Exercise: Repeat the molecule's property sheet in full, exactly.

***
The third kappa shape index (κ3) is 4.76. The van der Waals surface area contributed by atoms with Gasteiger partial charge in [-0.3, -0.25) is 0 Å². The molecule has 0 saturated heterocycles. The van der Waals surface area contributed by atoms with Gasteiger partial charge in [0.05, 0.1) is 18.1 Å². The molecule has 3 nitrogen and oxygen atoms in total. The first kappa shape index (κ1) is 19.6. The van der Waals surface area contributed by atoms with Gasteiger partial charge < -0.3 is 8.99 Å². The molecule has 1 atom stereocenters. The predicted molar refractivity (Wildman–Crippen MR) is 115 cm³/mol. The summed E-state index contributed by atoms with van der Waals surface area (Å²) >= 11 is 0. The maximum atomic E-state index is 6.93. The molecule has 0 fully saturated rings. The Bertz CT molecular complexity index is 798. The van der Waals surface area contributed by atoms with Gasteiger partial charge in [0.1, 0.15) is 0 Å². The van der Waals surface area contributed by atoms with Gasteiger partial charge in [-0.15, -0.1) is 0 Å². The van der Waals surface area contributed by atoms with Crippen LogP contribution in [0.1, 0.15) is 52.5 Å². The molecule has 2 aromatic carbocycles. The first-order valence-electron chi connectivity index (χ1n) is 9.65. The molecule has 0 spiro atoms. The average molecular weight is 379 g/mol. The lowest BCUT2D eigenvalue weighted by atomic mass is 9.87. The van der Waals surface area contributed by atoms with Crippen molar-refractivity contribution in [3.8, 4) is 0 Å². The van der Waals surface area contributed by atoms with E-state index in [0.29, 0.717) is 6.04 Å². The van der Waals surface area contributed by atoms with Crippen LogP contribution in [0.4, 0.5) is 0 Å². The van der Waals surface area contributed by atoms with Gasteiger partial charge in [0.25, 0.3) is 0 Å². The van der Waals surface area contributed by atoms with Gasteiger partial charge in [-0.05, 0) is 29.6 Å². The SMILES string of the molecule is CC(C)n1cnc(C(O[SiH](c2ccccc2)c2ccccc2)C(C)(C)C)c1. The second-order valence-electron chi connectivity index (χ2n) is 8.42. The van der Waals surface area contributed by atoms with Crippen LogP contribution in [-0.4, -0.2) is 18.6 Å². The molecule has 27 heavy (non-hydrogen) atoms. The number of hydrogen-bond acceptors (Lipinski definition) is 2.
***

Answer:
The third kappa shape index (κ3) is 4.76. The van der Waals surface area contributed by atoms with Gasteiger partial charge in [-0.3, -0.25) is 0 Å². The molecule has 0 saturated heterocycles. The van der Waals surface area contributed by atoms with Gasteiger partial charge in [0.05, 0.1) is 18.1 Å². The molecule has 3 nitrogen and oxygen atoms in total. The first kappa shape index (κ1) is 19.6. The van der Waals surface area contributed by atoms with Gasteiger partial charge < -0.3 is 8.99 Å². The molecule has 1 atom stereocenters. The predicted molar refractivity (Wildman–Crippen MR) is 115 cm³/mol. The summed E-state index contributed by atoms with van der Waals surface area (Å²) >= 11 is 0. The maximum atomic E-state index is 6.93. The molecule has 0 fully saturated rings. The Bertz CT molecular complexity index is 798. The van der Waals surface area contributed by atoms with Gasteiger partial charge in [0.1, 0.15) is 0 Å². The van der Waals surface area contributed by atoms with Gasteiger partial charge in [-0.15, -0.1) is 0 Å². The van der Waals surface area contributed by atoms with Crippen LogP contribution in [0.1, 0.15) is 52.5 Å². The molecule has 2 aromatic carbocycles. The first-order valence-electron chi connectivity index (χ1n) is 9.65. The molecule has 0 spiro atoms. The average molecular weight is 379 g/mol. The lowest BCUT2D eigenvalue weighted by atomic mass is 9.87. The van der Waals surface area contributed by atoms with Crippen molar-refractivity contribution in [3.8, 4) is 0 Å². The van der Waals surface area contributed by atoms with E-state index in [0.29, 0.717) is 6.04 Å². The van der Waals surface area contributed by atoms with Crippen LogP contribution in [0.4, 0.5) is 0 Å². The van der Waals surface area contributed by atoms with Gasteiger partial charge in [0.25, 0.3) is 0 Å². The van der Waals surface area contributed by atoms with Gasteiger partial charge in [-0.05, 0) is 29.6 Å². The SMILES string of the molecule is CC(C)n1cnc(C(O[SiH](c2ccccc2)c2ccccc2)C(C)(C)C)c1. The second-order valence-electron chi connectivity index (χ2n) is 8.42. The van der Waals surface area contributed by atoms with Crippen LogP contribution in [-0.4, -0.2) is 18.6 Å². The molecule has 27 heavy (non-hydrogen) atoms. The number of hydrogen-bond acceptors (Lipinski definition) is 2.